👩‍👦"Your Kids Hate When Say This"

(5 Minute Read) Why this one change make your kids do what you want!

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The other day, I hopped on a call with my boss for a performance review. It was unexpected, and I was a bit scared, thinking I might be in trouble. However, it turns out she called to commend me on a job well done and express how proud she is of my work.

She highlighted three specific things that she was proud of. When she mentioned them, my first thought was, 'Great! I'll continue doing what I'm doing.' I'm thrilled that my efforts are being recognized, and as long as I maintain this level of performance, I shouldn't encounter any issues.

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Some may view this and think it's a childish way of thinking about it. However, I consider myself a simple person who prefers to avoid pain. So, in this moment, I'll just say, 'Good job!' While talking on the phone with my boss, I couldn't help but notice that she never used negative language like 'don't do this' or 'stop before I defy you.'

Instead, she focused on expressing what she liked, what she was proud of, and acknowledged that I'm doing great. This approach reminds me of one of the main things that teachers often emphasize – the importance of positive reinforcement and encouragement, avoiding negative language when possible. But before we continue this conversation, go support the sponsor we love today, here’s a quick ad for them.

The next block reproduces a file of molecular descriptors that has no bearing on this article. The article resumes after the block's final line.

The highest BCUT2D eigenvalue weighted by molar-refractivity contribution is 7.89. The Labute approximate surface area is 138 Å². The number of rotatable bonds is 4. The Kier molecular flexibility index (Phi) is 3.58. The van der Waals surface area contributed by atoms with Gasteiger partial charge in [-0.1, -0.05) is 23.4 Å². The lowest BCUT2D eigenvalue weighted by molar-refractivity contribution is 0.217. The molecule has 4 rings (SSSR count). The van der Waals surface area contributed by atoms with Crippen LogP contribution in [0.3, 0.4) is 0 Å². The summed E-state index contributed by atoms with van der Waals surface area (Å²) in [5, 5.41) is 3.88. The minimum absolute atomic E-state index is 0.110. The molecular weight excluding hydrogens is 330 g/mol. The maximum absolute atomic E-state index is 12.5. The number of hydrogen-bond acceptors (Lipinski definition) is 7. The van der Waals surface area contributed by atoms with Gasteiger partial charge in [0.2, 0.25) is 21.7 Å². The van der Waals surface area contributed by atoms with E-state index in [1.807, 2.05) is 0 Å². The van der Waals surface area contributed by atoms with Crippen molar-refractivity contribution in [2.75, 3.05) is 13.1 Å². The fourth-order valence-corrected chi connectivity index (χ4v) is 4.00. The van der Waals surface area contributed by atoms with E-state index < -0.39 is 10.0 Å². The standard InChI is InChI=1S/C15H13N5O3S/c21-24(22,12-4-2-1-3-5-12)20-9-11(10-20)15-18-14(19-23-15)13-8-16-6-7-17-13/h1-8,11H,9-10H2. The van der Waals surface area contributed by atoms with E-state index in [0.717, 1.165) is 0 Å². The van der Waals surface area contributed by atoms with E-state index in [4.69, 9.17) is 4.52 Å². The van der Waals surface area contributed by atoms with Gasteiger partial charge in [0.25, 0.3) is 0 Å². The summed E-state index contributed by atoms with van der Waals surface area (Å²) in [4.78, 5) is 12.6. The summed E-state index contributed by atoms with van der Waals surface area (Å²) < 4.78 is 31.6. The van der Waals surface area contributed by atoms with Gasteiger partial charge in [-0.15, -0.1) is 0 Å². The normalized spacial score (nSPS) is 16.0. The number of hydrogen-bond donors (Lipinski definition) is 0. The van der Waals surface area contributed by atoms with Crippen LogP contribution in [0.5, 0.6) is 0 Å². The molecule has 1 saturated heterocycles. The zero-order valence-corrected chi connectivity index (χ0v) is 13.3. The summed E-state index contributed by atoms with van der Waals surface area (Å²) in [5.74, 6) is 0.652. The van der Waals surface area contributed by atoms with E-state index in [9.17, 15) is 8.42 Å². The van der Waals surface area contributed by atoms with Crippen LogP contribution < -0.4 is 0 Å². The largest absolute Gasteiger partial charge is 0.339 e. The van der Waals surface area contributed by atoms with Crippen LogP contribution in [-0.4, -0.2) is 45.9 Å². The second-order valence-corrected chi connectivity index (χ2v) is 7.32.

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Rather than saying 'don't do this,' it's often more effective to express what you would like instead. Have you ever observed that when you tell a child 'No, don't do this,' there's a high chance they'll do it again? It's like the cliché that kids are more inclined to do things you don't want them to.

On the other hand, have you noticed that when you tell a child 'Good job' or express pride in their actions, there's a noticeable spark in their eyes? It's a peculiar phenomenon where positive reinforcement seems to encourage and motivate them to continue the behavior.

While on a call with the boss, I found that expressing specific positive feedback has been really helpful. What I recommend doing is simply saying, 'I'm proud of you for persisting even when it gets hard,' or 'I'm proud of you for focusing on getting it done.' I prefer to emphasize actions that can be controlled, rather than focusing on whether something is right or wrong. Because as long as they keep on trying, I can help them work on things that they struggle with.

Have you ever noticed what kind of feedback you respond positively to when your boss is talking to you? Most likely, you appreciate it when your boss says, 'You're doing great this quarter, and your performance has been amazing. You've accomplished this specifically and that specifically—it's just outstanding.' Specific feedback like this makes you ecstatic because your boss notices and acknowledges your efforts. Consequently, you find yourself doing more of what has been recognized.

On the other hand, have you ever noticed that when your boss provides negative feedback, saying something like, 'Your performance has gone down,' and it's very generic, it becomes challenging to learn how to improve? Without specifics on what went well and what needs improvement, you might feel stuck and struggle to make meaningful improvements.

*Please give a gentle round of applause too…*

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